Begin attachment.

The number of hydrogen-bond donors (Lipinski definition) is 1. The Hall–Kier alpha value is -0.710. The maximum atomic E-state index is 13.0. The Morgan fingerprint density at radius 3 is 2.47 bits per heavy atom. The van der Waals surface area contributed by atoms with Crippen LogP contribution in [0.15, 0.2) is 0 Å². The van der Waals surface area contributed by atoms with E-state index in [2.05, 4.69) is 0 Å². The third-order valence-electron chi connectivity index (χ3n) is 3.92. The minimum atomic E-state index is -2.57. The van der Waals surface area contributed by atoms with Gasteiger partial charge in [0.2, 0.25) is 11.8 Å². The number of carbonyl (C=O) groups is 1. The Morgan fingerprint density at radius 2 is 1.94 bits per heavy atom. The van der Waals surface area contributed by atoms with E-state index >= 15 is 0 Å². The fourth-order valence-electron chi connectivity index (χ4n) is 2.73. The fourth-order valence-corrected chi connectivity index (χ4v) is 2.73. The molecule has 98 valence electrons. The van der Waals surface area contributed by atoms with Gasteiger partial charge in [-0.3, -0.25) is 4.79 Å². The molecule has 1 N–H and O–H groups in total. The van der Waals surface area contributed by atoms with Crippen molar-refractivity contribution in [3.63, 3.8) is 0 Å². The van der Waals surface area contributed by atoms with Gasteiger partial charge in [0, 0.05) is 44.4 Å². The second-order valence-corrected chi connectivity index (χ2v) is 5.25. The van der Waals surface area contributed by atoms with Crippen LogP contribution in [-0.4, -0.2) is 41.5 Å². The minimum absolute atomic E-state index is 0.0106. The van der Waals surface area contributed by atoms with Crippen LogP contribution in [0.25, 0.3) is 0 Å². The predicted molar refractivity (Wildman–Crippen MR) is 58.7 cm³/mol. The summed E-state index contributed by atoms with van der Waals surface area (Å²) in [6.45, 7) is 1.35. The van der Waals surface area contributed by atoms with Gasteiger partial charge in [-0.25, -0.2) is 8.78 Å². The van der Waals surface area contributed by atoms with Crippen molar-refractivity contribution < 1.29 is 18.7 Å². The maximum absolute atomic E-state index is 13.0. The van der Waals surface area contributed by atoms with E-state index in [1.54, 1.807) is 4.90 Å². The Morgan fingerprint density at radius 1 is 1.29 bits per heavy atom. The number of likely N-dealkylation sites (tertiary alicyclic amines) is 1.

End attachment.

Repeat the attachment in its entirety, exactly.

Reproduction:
The number of hydrogen-bond donors (Lipinski definition) is 1. The Hall–Kier alpha value is -0.710. The maximum atomic E-state index is 13.0. The Morgan fingerprint density at radius 3 is 2.47 bits per heavy atom. The van der Waals surface area contributed by atoms with Crippen LogP contribution in [0.15, 0.2) is 0 Å². The van der Waals surface area contributed by atoms with E-state index in [2.05, 4.69) is 0 Å². The third-order valence-electron chi connectivity index (χ3n) is 3.92. The minimum atomic E-state index is -2.57. The van der Waals surface area contributed by atoms with Gasteiger partial charge in [0.2, 0.25) is 11.8 Å². The number of carbonyl (C=O) groups is 1. The Morgan fingerprint density at radius 2 is 1.94 bits per heavy atom. The van der Waals surface area contributed by atoms with E-state index >= 15 is 0 Å². The fourth-order valence-electron chi connectivity index (χ4n) is 2.73. The fourth-order valence-corrected chi connectivity index (χ4v) is 2.73. The molecule has 98 valence electrons. The van der Waals surface area contributed by atoms with Gasteiger partial charge in [-0.3, -0.25) is 4.79 Å². The molecule has 1 N–H and O–H groups in total. The van der Waals surface area contributed by atoms with Crippen molar-refractivity contribution in [3.63, 3.8) is 0 Å². The van der Waals surface area contributed by atoms with Gasteiger partial charge in [0, 0.05) is 44.4 Å². The second-order valence-corrected chi connectivity index (χ2v) is 5.25. The van der Waals surface area contributed by atoms with Crippen LogP contribution in [-0.4, -0.2) is 41.5 Å². The minimum absolute atomic E-state index is 0.0106. The van der Waals surface area contributed by atoms with Crippen LogP contribution in [0.25, 0.3) is 0 Å². The predicted molar refractivity (Wildman–Crippen MR) is 58.7 cm³/mol. The summed E-state index contributed by atoms with van der Waals surface area (Å²) in [6.45, 7) is 1.35. The van der Waals surface area contributed by atoms with Gasteiger partial charge in [-0.25, -0.2) is 8.78 Å². The van der Waals surface area contributed by atoms with Crippen molar-refractivity contribution < 1.29 is 18.7 Å². The maximum absolute atomic E-state index is 13.0. The van der Waals surface area contributed by atoms with E-state index in [1.54, 1.807) is 4.90 Å². The Morgan fingerprint density at radius 1 is 1.29 bits per heavy atom. The number of likely N-dealkylation sites (tertiary alicyclic amines) is 1.